Fig. 8 shows the laser spot and heterodyne interferograms, obtained as explained in section II.2 for two different dynamical regimes: a chaotic regime without rogue waves (upper row), and a chaotic regime with EEs (lower row). In the former regime, fringe patterns are observed all across the spot. In the latter regime, instead, fringes are observed in the region that is expanded on the reference beam and its immediate neighborhood. Outside this region, fringes blur and disappear, indicating that the coherence is lost. This result suggests the existence of coherence domains and provides further support to the transverse mode interaction hypothesis. It is important to remind that, because the transverse pattern varies from pulse to pulse (as it was shown in section III.1.1), and due to the long exposure time of the CCD, neither the spot nor the interferogram correspond to a single pulse transverse pattern, but rather to a superposition of many different ones. We foresee repeating this experience using an ultrafast camera in order to distinguish pulse to pulse spots and interferograms.

Figure 8: Each row corresponds to a different regime; upper row: chaotic regime without extreme events; lower row: chaotic regime with extreme events; left column: laser spot; right column: interferogram. The region marked with a black line in the lower right figure indicates the region where the interference fringes blur

iii.5 Dynamical and spatial complexity

Fig. 9 summarizes the features of all the time series recorded in this study having a measurable embedding dimension. They are placed according to their spatial complexity, which is quantified by the number of “lobes” in the spot and their value of embedding dimension. A color and shape code indicates whether a particular series is non-chaotic, chaotic (one positive Lyapunov exponent), hyperchaotic (more than one positive Lyapunov exponent), and whether it displays EEs or not. It can be seen, as a general behavior, that chaotic and hyperchaotic regimes have a “large” dimension of embedding. Here, “large” means higher than the value of 4 predicted by the standard theoretical model based on rate equations for a single mode [14]. The time series with EEs tend to display a large number of lobes, too. This implies that regimes with EEs are associated with a dynamical behavior which is complex both in space and time. On the other hand, chaotic with no EEs and periodic regimes tend to concentrate in the lower left quadrant of the graph, which implies they have a lower degree of complexity (lower dimension of embedding and spatially simpler spots). This figure enlarges the results presented in [18].

Figure 9: Representation of all the recorded dynamical regimes in this study having a measurable embedding dimension in terms of the number of lobes of their spot (horizontal axis) and their embedding dimension (vertical axis). The color and shape code indicates whether the series are not chaotic, i.e. periodic (full black squares), chaotic without extreme events (hollow blue circles), hyperchaotic without extreme events (full blue circles), chaotic with extreme events (hollow red stars) or hyperchaotic with extreme events.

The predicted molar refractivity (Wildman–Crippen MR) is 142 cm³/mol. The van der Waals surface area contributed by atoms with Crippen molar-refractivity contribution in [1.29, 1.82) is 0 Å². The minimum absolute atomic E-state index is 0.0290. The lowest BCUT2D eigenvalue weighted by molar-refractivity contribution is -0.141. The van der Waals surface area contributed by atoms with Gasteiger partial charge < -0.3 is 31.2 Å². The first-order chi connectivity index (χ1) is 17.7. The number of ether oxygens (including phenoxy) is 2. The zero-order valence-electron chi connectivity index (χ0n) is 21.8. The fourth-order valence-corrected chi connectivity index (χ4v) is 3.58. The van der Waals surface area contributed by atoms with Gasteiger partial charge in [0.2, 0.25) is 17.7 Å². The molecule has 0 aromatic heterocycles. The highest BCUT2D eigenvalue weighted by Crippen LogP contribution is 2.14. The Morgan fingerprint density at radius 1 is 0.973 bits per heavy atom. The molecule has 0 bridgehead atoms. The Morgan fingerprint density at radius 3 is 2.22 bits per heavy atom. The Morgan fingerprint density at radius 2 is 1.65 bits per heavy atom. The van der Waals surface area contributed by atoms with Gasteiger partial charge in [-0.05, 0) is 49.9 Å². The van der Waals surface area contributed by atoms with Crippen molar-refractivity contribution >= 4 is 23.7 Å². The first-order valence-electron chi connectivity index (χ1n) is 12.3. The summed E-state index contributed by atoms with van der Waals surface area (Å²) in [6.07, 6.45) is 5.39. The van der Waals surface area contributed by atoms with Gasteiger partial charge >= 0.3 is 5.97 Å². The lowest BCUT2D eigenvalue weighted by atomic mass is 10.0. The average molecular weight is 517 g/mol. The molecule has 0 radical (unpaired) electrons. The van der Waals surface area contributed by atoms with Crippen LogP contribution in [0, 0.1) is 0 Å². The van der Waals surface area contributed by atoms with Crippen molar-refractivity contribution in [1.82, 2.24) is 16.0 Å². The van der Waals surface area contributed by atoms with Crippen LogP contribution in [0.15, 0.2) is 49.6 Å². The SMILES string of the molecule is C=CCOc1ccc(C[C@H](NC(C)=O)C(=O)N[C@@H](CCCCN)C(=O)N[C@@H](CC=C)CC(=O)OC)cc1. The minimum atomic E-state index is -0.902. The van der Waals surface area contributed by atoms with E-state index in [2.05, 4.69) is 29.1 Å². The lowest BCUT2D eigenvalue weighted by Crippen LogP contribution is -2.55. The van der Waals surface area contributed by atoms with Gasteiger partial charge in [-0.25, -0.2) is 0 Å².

Iv Summary

In this paper, we report a series of observations aimed to guide the way to a (still missing) theoretical explanation of the formation of EEs in all-solid-state, self-Q-switched lasers.

In the regime with EEs, the spatial correlation decays to zero in a distance comparable with the spot size. This is not observed in periodic (therefore without EEs) regimes. No decay associated with a narrow peak is observed as it was, instead, in other extended spatio-temporal systems. This is consistent with the idea that relatively few transverse modes are involved in the formation of the EEs. The plots of the intensities recorded in the two detectors, or IB vs IA, show that the transverse patterns change in an irregular way from pulse to pulse, and that the EEs are not linked to a specific transverse pattern.

From the analysis of the interpulse time intervals we see that: i) the values of () are typically contained in a narrow temporal span; ii) are next to average, contrarily to what might be expected; iii) , on the other hand, are among the longest interpulse intervals. The result (ii) is consistent with a scenario where typical pulses do not totally deplete the accumulated gain in the active medium, but leave some energy stored, so that the following pulse does not need a build-up time proportional to its intensity. This energy storage is presumably related with spatial hole burning in the active medium. The result (iii) suggests that the deep cause of the EEs is simply that they are particularly efficient in depleting the gain, through a mechanism that is to be elucidated. All these results, together with the regular behavior exhibited in fig. 6, suggest that there exists a deterministic mechanism in the formation of the EEs, and therefore that there is some possibility of predicting and controlling them

The interferograms have shown the existence of domains of coherence compatible with a dynamics ruled by modes interaction.

Finally, the summarizing diagram Fig. 9 shows that the EEs are prone to arise in chaotic dynamic regimes with large dimension of embedding and with a spot with a complex transverse structure. This result also supports the few- mode interaction hypothesis as the basis of the mechanism of formation of EEs in this type of lasers.

We foresee using an ultrafast camera in order to record series of individual pulse spots (as well as single spot interferograms) and identify the ones corresponding to EEs. Another planned course of action is to replace the pump laser diode with a VCSEL, which provides a much spatially uniform pump mode, and study its effect on the formation of EEs. Our ultimate goal is the construction of a theoretical model able to predict the dynamics of EEs in this system.

Acknowledgements

This work was supported by the grant FA9550-13-1-0120, “Nonlinear dynamics of self-pulsing all-solid-state laser” of the AFOSR (USA), the contract PIP2011-077 “Desarrollo de láseres sólidos bombeados por diodos y de algunas de sus aplicaciones” of the CONICET (Argentina), and the project OPTIROC of the ANR (France).